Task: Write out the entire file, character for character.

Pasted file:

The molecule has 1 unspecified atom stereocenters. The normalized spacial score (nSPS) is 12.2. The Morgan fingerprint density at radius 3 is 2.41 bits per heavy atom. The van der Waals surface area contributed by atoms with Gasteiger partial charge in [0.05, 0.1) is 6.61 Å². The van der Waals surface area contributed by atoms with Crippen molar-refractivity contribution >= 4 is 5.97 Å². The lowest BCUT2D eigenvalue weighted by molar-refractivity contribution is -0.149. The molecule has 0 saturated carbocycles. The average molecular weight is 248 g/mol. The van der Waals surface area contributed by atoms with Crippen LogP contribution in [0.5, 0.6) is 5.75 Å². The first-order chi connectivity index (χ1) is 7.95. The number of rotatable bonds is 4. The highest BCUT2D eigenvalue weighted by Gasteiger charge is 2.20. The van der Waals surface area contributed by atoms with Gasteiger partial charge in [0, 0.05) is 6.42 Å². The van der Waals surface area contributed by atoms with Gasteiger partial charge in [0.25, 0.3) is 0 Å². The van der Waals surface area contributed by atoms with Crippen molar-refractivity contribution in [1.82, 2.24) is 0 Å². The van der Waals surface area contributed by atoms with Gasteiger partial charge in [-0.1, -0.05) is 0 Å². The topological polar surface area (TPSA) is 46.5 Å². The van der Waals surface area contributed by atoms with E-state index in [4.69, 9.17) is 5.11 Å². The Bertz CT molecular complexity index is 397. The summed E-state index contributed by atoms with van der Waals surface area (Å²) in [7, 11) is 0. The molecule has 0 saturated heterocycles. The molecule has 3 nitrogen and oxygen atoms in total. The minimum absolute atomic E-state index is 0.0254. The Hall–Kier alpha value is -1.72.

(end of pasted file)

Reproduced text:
The molecule has 1 unspecified atom stereocenters. The normalized spacial score (nSPS) is 12.2. The Morgan fingerprint density at radius 3 is 2.41 bits per heavy atom. The van der Waals surface area contributed by atoms with Gasteiger partial charge in [0.05, 0.1) is 6.61 Å². The van der Waals surface area contributed by atoms with Crippen molar-refractivity contribution >= 4 is 5.97 Å². The lowest BCUT2D eigenvalue weighted by molar-refractivity contribution is -0.149. The molecule has 0 saturated carbocycles. The average molecular weight is 248 g/mol. The van der Waals surface area contributed by atoms with Crippen LogP contribution in [0.5, 0.6) is 5.75 Å². The first-order chi connectivity index (χ1) is 7.95. The number of rotatable bonds is 4. The highest BCUT2D eigenvalue weighted by Gasteiger charge is 2.20. The van der Waals surface area contributed by atoms with Gasteiger partial charge in [0, 0.05) is 6.42 Å². The van der Waals surface area contributed by atoms with Gasteiger partial charge in [0.25, 0.3) is 0 Å². The van der Waals surface area contributed by atoms with Crippen molar-refractivity contribution in [1.82, 2.24) is 0 Å². The van der Waals surface area contributed by atoms with Gasteiger partial charge in [-0.1, -0.05) is 0 Å². The topological polar surface area (TPSA) is 46.5 Å². The van der Waals surface area contributed by atoms with E-state index in [4.69, 9.17) is 5.11 Å². The Bertz CT molecular complexity index is 397. The summed E-state index contributed by atoms with van der Waals surface area (Å²) in [7, 11) is 0. The molecule has 0 saturated heterocycles. The molecule has 3 nitrogen and oxygen atoms in total. The minimum absolute atomic E-state index is 0.0254. The Hall–Kier alpha value is -1.72.